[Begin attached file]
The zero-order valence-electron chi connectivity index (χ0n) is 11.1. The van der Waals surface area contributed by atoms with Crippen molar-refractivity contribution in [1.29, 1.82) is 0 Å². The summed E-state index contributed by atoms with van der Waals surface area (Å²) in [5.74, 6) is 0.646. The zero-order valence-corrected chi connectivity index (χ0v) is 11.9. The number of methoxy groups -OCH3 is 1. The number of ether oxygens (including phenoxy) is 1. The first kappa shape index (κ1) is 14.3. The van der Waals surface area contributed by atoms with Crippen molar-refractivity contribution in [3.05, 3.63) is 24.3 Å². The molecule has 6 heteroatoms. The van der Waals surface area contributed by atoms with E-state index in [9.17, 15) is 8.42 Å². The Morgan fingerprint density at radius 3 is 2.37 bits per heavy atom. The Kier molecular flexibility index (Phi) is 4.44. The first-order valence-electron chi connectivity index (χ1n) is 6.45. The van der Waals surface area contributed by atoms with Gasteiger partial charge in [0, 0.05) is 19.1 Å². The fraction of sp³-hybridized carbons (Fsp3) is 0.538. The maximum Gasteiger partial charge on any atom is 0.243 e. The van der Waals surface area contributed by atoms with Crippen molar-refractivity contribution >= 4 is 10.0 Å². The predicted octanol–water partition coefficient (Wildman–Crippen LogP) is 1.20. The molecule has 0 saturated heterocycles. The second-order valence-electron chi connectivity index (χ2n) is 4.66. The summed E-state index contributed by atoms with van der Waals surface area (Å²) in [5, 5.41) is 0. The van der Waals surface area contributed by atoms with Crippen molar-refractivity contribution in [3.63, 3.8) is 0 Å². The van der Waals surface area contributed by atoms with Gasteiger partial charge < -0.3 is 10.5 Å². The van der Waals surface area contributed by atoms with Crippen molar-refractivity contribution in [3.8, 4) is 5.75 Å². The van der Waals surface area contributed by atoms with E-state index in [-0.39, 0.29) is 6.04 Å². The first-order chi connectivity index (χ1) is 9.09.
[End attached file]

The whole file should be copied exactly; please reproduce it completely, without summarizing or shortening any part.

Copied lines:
The zero-order valence-electron chi connectivity index (χ0n) is 11.1. The van der Waals surface area contributed by atoms with Crippen molar-refractivity contribution in [1.29, 1.82) is 0 Å². The summed E-state index contributed by atoms with van der Waals surface area (Å²) in [5.74, 6) is 0.646. The zero-order valence-corrected chi connectivity index (χ0v) is 11.9. The number of methoxy groups -OCH3 is 1. The number of ether oxygens (including phenoxy) is 1. The first kappa shape index (κ1) is 14.3. The van der Waals surface area contributed by atoms with Crippen molar-refractivity contribution in [3.05, 3.63) is 24.3 Å². The molecule has 6 heteroatoms. The van der Waals surface area contributed by atoms with E-state index in [9.17, 15) is 8.42 Å². The Morgan fingerprint density at radius 3 is 2.37 bits per heavy atom. The Kier molecular flexibility index (Phi) is 4.44. The first-order valence-electron chi connectivity index (χ1n) is 6.45. The van der Waals surface area contributed by atoms with Gasteiger partial charge in [0, 0.05) is 19.1 Å². The fraction of sp³-hybridized carbons (Fsp3) is 0.538. The maximum Gasteiger partial charge on any atom is 0.243 e. The van der Waals surface area contributed by atoms with Crippen molar-refractivity contribution >= 4 is 10.0 Å². The predicted octanol–water partition coefficient (Wildman–Crippen LogP) is 1.20. The molecule has 0 saturated heterocycles. The second-order valence-electron chi connectivity index (χ2n) is 4.66. The summed E-state index contributed by atoms with van der Waals surface area (Å²) in [5, 5.41) is 0. The van der Waals surface area contributed by atoms with Crippen molar-refractivity contribution in [3.63, 3.8) is 0 Å². The van der Waals surface area contributed by atoms with Gasteiger partial charge < -0.3 is 10.5 Å². The van der Waals surface area contributed by atoms with Crippen molar-refractivity contribution in [3.8, 4) is 5.75 Å². The van der Waals surface area contributed by atoms with E-state index in [-0.39, 0.29) is 6.04 Å². The first-order chi connectivity index (χ1) is 9.09.